Business is good for those New Mexico entrepreneurs when Trains No. 3 and 4, Amtrak’s Southwest Chief, are on time leaving Lamy, the rural stop for Santa Fe, and Gallup in the red-cliffed Indian Country almost to Arizona. With timetables padded to help maintain the schedule, on time at Lamy and Gallup usually means early into Albuquerque in late morning going east and late afternoon chasing the sunset.
That gives passengers from Chicago, Los Angeles and 31 big and small places in between an hour or so to walk around as the trains take on fuel and change crews. At the moment the only customers are a few would-be Amtrak passengers and a handful of people off Boardman’s special train, and he’s wondering where both of his Southwest Chiefs are. They should have been here by now with one of them already long gone.
As I packed to leave Phantom Lake YMCA Camp at the end of the 1968 summer sessions, I told more than few co-workers, “See you next year.” A false statement, I would discover, although not intentionally so as these were times of many surprises.
What looked to be a fun summer on a Wisconsin lake began with a predawn wakeup in New Mexico on June 5 for a trip down Interstate 10 made anxious by my pending first time in the air, American Airlines El Paso to Chicago. I preferred trains, but after solo rides the two previous summers, the Santa Fe that spring annulled our passenger train after 87 years.
As my mother cruised past a commercial truck mangled overnight in the median, presidential candidate Robert Kennedy lay on a surgical table in Los Angeles with bullet fragments in his head. I only learned of this latest political shooting after a 100-mile bus ride from O’Hare to where a cousin from my Illinois hometown could pick me up. By then Kennedy had only hours to live.
That giggling you hear is terrorists watching our public discourse stampede us off a cliff like so many frightened sheep.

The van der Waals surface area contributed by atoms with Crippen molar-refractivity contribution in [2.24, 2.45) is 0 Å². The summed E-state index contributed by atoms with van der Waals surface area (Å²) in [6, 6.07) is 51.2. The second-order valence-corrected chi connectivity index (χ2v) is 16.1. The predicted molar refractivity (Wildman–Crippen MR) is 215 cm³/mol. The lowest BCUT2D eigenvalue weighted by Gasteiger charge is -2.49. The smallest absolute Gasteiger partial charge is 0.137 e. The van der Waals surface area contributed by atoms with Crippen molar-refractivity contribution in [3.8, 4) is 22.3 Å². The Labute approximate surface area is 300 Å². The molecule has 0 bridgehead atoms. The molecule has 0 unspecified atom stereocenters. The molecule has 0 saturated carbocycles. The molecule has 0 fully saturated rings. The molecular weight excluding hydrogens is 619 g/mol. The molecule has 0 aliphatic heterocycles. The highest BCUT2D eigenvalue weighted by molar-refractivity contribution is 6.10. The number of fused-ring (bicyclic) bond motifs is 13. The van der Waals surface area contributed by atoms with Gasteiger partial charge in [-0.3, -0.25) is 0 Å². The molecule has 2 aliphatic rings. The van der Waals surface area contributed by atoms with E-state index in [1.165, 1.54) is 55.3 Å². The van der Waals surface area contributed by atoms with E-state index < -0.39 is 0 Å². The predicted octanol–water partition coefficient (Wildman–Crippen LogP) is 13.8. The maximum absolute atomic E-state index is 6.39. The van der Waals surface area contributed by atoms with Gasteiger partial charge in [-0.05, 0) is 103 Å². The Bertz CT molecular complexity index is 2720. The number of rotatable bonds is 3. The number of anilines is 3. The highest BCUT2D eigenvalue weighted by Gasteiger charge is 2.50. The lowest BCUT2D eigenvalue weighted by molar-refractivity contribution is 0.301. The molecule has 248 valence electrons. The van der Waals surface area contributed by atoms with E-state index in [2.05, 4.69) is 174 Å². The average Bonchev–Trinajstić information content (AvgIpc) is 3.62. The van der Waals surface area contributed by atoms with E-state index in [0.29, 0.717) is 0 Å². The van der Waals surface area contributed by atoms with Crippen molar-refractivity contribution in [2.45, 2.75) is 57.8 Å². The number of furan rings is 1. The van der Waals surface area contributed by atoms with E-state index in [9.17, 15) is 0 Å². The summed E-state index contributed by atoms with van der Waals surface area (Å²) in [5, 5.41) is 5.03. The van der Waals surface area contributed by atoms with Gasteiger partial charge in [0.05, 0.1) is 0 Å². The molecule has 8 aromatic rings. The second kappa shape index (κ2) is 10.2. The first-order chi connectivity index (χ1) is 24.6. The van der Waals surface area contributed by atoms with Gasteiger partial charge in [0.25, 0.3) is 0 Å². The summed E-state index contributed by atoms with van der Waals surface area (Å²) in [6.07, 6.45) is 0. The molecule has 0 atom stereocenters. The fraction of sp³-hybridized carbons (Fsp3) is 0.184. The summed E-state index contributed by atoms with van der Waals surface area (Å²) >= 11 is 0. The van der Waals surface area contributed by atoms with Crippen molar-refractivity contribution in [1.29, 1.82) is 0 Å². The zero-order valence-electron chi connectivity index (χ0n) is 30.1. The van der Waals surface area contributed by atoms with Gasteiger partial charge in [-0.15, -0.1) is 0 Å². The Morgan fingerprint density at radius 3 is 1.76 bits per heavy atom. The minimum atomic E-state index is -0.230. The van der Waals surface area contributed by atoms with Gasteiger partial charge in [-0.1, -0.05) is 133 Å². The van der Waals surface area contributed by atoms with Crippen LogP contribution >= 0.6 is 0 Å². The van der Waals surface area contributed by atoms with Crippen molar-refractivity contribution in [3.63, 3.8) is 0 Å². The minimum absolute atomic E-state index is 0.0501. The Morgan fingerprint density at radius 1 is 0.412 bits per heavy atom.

Given our paranoid past, we should know better after banning Chinese in the 1800s and rounding up Reds in 1919, drinkers in the ’20s, wanderers in the ’30s and citizens of Japanese descent in the ’40s.
In the ’50s we hunted communists under our beds while suspecting the folks next door. In the ’60s Abbie Hoffman’s threat to levitate the Pentagon spun J. Edgar’s FBI knickers into a twist. Popular belief in the ’70s, at least in my circle, held disco would trigger the apocalypse.
My companion’s eyes bugged out in a Looney TunesSPROING!! when we stepped into a Colorado marijuana store with product samples arrayed across the counter.
This can’t be legal, she said. Ah, but it is.
I was less thunderstruck having seen something similar while on assignment in Amsterdam where sidewalk shop windows display sex for sale while the scent of craft buds pools behind the doors of coffee shops across the city.
A few months before the trip to Colorado, we were visiting the west coast of Oregon on the day recreational marijuana became legal there. You could now have 8 ounces and four plants at home and 1 ounce on you while out and about. Voters in a statewide referendum made the change effective July 1 although it took a little political magic to start sales in October instead of sometime next year.
Symbols do matter whether it’s the flag of rebellion or the swastika of genocide. Take it from someone who’s been on the losing end of one of those arguments.
History matters as well, and we place our country at risk without consensus on the facts and meanings of our shared experience in all its glory and pain.
Confederate generals (from left) Stonewall Jackson, P. G.T. Beauregard and Robert E. Lee in “Our heroes and our flags,” Southern Lithograph Company, ca. 1896. Library of Congress Prints and Photographs Division, reproduction number LC-DIG-pga-03338. (Click image to enlarge)